Upon seeing that, I knew the combined storm was evolving into a wedding-cake special, and we needed to get many miles farther NE to get enough of the storm in view for decent structure shots. We zigzagged through Russell and Mangum toward Brinkman, watching a couple more occlusions and short bursts of moderate cloud-base rotation. One stop near Russell afforded us this splendid view to the NW. We turned W from US-283 onto a paved road running S of Brinkman, looking SW toward the Reed area, and toward a stunning, sculpted supercell.

Tornadic Stages

While admiring the structure, I spotted something tubular emerging leftward (southward) from either within or behind a rain core under the base. Donna shouted over the wind, “Hey dad, is that a tornado?” I shouted back “Yes!” and managed to snap just one photo of the serpentine vortex (alas, with the 24-70 mm glass still attached…here’s a cropped version) before I reached into the car for the zoom lens. Time was 0004 Z. By the time I got the 300-mm lens on, the little tornado was gone, the area where it had been exhibiting only a scuddy lowering and some precip filaments. I don’t know how long the tornado existed before it popped out of the murk, but can’t imagine more than a minute or two. I called it in to the WFO, advising that the tornado had dissipated. [A couple of subsequent attempts to call during later events would be met with busy signals.]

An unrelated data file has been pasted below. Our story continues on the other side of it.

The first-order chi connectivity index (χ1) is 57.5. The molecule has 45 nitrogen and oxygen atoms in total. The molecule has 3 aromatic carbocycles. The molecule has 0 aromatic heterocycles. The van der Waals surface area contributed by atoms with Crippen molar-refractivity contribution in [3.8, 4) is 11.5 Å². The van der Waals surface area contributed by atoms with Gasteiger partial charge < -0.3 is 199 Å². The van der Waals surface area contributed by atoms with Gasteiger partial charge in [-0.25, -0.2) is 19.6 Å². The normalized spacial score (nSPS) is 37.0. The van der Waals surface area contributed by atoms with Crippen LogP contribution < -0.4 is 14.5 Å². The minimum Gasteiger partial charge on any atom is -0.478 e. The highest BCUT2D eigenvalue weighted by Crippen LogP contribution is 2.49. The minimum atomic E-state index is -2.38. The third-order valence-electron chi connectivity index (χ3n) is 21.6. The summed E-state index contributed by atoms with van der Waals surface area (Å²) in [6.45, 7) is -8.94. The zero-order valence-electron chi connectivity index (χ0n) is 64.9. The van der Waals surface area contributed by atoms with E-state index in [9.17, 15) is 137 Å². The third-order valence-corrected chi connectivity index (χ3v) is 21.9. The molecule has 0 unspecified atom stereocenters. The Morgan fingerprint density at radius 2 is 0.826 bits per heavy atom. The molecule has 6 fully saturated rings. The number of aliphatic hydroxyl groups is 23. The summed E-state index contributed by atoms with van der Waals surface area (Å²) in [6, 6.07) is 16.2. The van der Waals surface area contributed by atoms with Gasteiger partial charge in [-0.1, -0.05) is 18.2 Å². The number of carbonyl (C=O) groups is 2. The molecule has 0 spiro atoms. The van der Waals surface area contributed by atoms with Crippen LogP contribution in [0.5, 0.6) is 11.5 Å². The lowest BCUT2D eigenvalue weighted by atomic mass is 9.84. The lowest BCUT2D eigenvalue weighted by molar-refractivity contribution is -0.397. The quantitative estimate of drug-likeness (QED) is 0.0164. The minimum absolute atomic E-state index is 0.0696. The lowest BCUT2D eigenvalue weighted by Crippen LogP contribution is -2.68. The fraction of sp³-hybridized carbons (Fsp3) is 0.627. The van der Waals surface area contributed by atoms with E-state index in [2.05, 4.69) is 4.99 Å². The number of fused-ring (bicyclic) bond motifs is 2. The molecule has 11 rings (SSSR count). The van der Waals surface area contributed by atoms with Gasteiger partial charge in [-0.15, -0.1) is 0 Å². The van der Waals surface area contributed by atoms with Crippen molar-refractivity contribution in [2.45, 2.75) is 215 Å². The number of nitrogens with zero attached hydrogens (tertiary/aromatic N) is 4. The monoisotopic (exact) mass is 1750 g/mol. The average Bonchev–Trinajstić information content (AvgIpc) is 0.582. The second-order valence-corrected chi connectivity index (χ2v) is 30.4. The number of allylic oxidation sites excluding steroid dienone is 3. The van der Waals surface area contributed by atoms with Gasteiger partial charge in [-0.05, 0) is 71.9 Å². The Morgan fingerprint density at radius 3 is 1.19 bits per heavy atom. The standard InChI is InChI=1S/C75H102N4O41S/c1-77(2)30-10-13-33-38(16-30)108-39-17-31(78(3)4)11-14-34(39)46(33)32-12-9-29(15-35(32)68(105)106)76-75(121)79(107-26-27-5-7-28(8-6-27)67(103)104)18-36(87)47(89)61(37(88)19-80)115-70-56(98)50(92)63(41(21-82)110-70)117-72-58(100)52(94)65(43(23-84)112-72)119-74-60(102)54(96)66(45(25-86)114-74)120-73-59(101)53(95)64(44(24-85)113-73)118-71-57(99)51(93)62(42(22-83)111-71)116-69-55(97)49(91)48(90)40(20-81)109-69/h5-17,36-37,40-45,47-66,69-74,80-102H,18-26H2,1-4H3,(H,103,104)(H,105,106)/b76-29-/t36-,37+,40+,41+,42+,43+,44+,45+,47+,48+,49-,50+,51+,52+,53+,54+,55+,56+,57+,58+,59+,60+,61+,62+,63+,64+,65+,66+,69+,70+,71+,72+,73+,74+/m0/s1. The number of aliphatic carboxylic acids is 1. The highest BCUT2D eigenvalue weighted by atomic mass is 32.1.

Remarkably, this was Donna’s first tornado on a chase! She soon would add two more. Donna had been on 15-20 tornado-free storm intercepts with me over the years, and had seen three tornadoes while not chasing.
Staying in the same spot, we let the storm approach rather uneventfully, watching one more non-tornadic occlusion occur, then decided to head back east and gain more distance for structure shots. As I drove, Donna and I (she with direct sight, I via rear-view mirror) each noticed a smooth lowering forming in a somewhat rain-wrapped mesocyclone to the distant WNW. We turned around and pulled over at the first safe vantage, 5 E of Willow OK, right alongside Bruce Haynie and his chase partner Matt from LBB. The lowering was a funnel that rapidly became apparent as a tornado. Time was 0029 Z.

The condensation tube fattened into a tilted, tapered cone, while the clear slot eroded more ambient cloud material and a core dump grew to pseudo-tornadic form elsewhere in the mesocyclone area. A real tornado and a lookalike, all in the same view! Here was a 300-mm zoom at 0029 Z, seconds before the tornado appeared to dissipate.